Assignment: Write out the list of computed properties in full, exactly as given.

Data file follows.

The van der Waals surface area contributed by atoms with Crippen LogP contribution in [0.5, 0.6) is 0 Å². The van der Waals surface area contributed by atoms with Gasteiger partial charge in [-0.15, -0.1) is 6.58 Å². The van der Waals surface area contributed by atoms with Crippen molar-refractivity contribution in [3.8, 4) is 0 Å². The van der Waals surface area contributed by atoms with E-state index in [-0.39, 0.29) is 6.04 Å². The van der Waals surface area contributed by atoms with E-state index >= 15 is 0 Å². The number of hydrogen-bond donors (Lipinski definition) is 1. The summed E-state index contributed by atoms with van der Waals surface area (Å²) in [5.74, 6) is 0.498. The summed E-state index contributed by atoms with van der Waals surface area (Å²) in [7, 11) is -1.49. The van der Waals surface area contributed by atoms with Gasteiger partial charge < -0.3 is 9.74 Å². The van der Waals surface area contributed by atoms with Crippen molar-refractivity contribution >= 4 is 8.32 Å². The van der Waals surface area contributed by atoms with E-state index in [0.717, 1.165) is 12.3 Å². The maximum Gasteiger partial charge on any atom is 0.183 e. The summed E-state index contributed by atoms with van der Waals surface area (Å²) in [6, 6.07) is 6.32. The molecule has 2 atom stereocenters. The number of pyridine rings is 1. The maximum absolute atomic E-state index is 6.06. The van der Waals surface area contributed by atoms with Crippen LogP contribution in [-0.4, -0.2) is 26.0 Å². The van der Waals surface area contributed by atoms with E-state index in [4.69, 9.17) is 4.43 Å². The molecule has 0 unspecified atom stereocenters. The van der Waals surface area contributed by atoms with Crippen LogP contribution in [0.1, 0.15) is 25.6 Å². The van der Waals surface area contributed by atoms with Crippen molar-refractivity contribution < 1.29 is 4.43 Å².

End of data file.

The van der Waals surface area contributed by atoms with Crippen LogP contribution in [0.5, 0.6) is 0 Å². The van der Waals surface area contributed by atoms with Gasteiger partial charge in [-0.15, -0.1) is 6.58 Å². The van der Waals surface area contributed by atoms with Crippen molar-refractivity contribution in [3.8, 4) is 0 Å². The van der Waals surface area contributed by atoms with E-state index in [-0.39, 0.29) is 6.04 Å². The van der Waals surface area contributed by atoms with E-state index >= 15 is 0 Å². The number of hydrogen-bond donors (Lipinski definition) is 1. The summed E-state index contributed by atoms with van der Waals surface area (Å²) in [5.74, 6) is 0.498. The summed E-state index contributed by atoms with van der Waals surface area (Å²) in [7, 11) is -1.49. The van der Waals surface area contributed by atoms with Gasteiger partial charge < -0.3 is 9.74 Å². The van der Waals surface area contributed by atoms with Crippen molar-refractivity contribution >= 4 is 8.32 Å². The van der Waals surface area contributed by atoms with E-state index in [0.717, 1.165) is 12.3 Å². The maximum Gasteiger partial charge on any atom is 0.183 e. The summed E-state index contributed by atoms with van der Waals surface area (Å²) in [6, 6.07) is 6.32. The molecule has 2 atom stereocenters. The number of pyridine rings is 1. The maximum absolute atomic E-state index is 6.06. The van der Waals surface area contributed by atoms with Crippen LogP contribution in [-0.4, -0.2) is 26.0 Å². The van der Waals surface area contributed by atoms with E-state index in [4.69, 9.17) is 4.43 Å². The molecule has 0 unspecified atom stereocenters. The van der Waals surface area contributed by atoms with Crippen LogP contribution in [0.1, 0.15) is 25.6 Å². The van der Waals surface area contributed by atoms with Crippen molar-refractivity contribution < 1.29 is 4.43 Å².